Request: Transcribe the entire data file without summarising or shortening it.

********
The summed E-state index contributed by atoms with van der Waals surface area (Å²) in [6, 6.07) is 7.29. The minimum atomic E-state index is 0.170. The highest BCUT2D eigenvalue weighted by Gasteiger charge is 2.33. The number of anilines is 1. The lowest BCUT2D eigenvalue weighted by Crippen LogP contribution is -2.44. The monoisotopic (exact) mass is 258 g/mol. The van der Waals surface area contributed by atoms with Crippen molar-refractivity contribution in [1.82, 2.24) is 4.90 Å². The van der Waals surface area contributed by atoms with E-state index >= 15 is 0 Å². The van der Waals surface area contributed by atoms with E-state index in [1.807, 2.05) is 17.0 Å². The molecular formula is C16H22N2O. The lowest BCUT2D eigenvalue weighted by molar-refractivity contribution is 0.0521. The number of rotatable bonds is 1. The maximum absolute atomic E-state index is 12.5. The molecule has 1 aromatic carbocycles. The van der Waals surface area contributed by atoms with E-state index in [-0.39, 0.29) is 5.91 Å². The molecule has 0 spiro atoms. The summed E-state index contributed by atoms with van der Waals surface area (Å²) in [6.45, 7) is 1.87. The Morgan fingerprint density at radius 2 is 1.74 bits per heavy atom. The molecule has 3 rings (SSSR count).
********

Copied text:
The summed E-state index contributed by atoms with van der Waals surface area (Å²) in [6, 6.07) is 7.29. The minimum atomic E-state index is 0.170. The highest BCUT2D eigenvalue weighted by Gasteiger charge is 2.33. The number of anilines is 1. The lowest BCUT2D eigenvalue weighted by Crippen LogP contribution is -2.44. The monoisotopic (exact) mass is 258 g/mol. The van der Waals surface area contributed by atoms with Crippen molar-refractivity contribution in [1.82, 2.24) is 4.90 Å². The van der Waals surface area contributed by atoms with E-state index >= 15 is 0 Å². The van der Waals surface area contributed by atoms with E-state index in [1.807, 2.05) is 17.0 Å². The molecular formula is C16H22N2O. The lowest BCUT2D eigenvalue weighted by molar-refractivity contribution is 0.0521. The number of rotatable bonds is 1. The maximum absolute atomic E-state index is 12.5. The molecule has 1 aromatic carbocycles. The van der Waals surface area contributed by atoms with E-state index in [-0.39, 0.29) is 5.91 Å². The molecule has 0 spiro atoms. The summed E-state index contributed by atoms with van der Waals surface area (Å²) in [6.45, 7) is 1.87. The Morgan fingerprint density at radius 2 is 1.74 bits per heavy atom. The molecule has 3 rings (SSSR count).